November 1st, 2004, 08:32 PM
Designing and constructing paper skyscraper models definately has a learning curve to it. Yet, for some reason no one here has created a thread (as far as I know) meant to collect and tap this knowledge. So whatever you have learned either designing or assembling models, post it here.
November 1st, 2004, 08:39 PM
Use cardstock. It is far more durable, and easier to work with, than paper. Anyone wanting to build any of my models would be advised to use it. It doesn't warp (under most conditions), it keeps its shape much better. It also is almost impossible to get paper-cuts with it.
Whenever you're going to make a fold, make a little cut (1-2mm) at the ends of a fold. It greatly helps in getting the really straight and accurate fold that we all want.
November 1st, 2004, 09:36 PM
hey cool! :okay:
December 22nd, 2004, 07:54 AM
That's a good tip with the little cut.
February 16th, 2005, 03:31 AM
What I posted in this section is the result of 3-4 years of work on my skills. There really isn't one way to do it, as you have to develop your own methods. Some of my techniques may not work for, as alot of the designing involves mental work, and we're all wired differently. However, the following tips will send you in the right direction.
1 A very good attention to detail. Look closely at a building. Think about how the light plays on each element of the facade. Do the horizontal members cast a small shadow? What about the vertical elements?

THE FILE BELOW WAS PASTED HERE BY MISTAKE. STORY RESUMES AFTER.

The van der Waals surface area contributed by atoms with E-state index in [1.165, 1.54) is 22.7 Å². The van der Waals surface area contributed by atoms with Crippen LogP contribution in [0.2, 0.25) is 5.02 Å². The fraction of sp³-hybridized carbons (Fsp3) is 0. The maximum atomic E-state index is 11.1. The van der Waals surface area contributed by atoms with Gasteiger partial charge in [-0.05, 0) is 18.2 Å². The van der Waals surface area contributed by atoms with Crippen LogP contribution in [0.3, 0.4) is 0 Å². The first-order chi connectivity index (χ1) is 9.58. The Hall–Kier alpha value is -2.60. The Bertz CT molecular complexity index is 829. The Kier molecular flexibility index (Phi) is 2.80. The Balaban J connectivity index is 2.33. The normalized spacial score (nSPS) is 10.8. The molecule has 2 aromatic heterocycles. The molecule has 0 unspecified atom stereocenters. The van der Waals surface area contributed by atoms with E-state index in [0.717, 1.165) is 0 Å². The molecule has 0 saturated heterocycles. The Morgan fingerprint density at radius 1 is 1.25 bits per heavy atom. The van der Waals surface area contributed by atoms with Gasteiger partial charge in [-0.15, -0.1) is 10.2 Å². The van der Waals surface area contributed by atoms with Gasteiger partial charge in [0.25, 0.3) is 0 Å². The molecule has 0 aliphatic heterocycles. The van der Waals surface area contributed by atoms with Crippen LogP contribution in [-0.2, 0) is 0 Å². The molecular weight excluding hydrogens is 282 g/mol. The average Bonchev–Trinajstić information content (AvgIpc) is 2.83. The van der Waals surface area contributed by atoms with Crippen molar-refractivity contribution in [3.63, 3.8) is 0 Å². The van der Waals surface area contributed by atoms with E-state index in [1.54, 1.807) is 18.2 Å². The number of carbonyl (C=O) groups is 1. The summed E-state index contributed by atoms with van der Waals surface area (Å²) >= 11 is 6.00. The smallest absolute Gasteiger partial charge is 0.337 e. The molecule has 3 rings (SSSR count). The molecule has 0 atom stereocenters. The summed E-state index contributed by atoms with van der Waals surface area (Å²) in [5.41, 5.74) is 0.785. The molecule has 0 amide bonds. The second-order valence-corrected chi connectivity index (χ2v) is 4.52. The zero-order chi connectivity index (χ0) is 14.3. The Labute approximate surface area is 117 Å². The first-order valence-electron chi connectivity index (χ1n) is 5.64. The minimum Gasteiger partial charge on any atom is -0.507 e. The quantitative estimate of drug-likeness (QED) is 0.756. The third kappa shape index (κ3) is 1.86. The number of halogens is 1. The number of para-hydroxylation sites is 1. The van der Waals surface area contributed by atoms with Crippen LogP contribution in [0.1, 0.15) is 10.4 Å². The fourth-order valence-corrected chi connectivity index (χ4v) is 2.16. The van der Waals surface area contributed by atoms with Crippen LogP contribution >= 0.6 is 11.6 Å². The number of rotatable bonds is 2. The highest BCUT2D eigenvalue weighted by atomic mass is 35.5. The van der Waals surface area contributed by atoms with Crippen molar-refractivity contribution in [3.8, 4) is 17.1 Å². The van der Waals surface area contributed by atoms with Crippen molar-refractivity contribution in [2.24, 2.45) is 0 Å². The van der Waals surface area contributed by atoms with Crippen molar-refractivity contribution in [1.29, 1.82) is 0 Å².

Also, when looking at complex buildings, try to fiure what details are worth the effort. Try to capture the feel of the building, don't get dragged down into the minutia. If there is a tiny 2ft setback, ask yourself if people will recognize the tower, even without the setback.
2 Always remeber to put roofs on your buildings, make sure you have tabs where they are needed, and a base on the bottom.
3 Have a very, very good eye for color. Look at a greyish color. Is it completely grey? Is there a little bit of blue, or red in it? Can you refine it? How brilliant is the color? How does the real building look in various ligh conditons (cloudy, sunny, dawn/dusk)
4 Study how glass reflects. What does it reflect, how much detail? Does it blur? Does it have a tint?
5 Get a good image editing program. You can do the basic work in Paintbrush, but realism requires more. Adobe Photoshop is the best, but If you are cheap (and don't want to pirate PS) you have several free options. I'd recommend GIMP (google it); Picasa (picasa.com) or IrfanView (irfanview.com)
6 Work on your math. If you want to do anything more complex than cubes, you'll need a little geometry. Which formulas you use depends or your ability, education, and preference.
7 Think 3D, convert to 2D. If you were to look at my Sears Tower, having no idea it's supposed to be a building, you'd have no idea what to do with it. The key is to look at a building, break it down into separate, simple shapes, and take those 3-dimensional shapes and "un-fold" them on to 2-dimensional paper.
This is the hardest part, as this is not a skill, this is something you're either good at or you aren't. Spatial comprehension is a type of intelligence, some people are born with exceptional ability, some can't do it for the life of them. You can practice at it, by picturing and manipulating objects in your head, but if you suck at it, there is nothing I can teach you that will make it easier other than the two tips I've put here.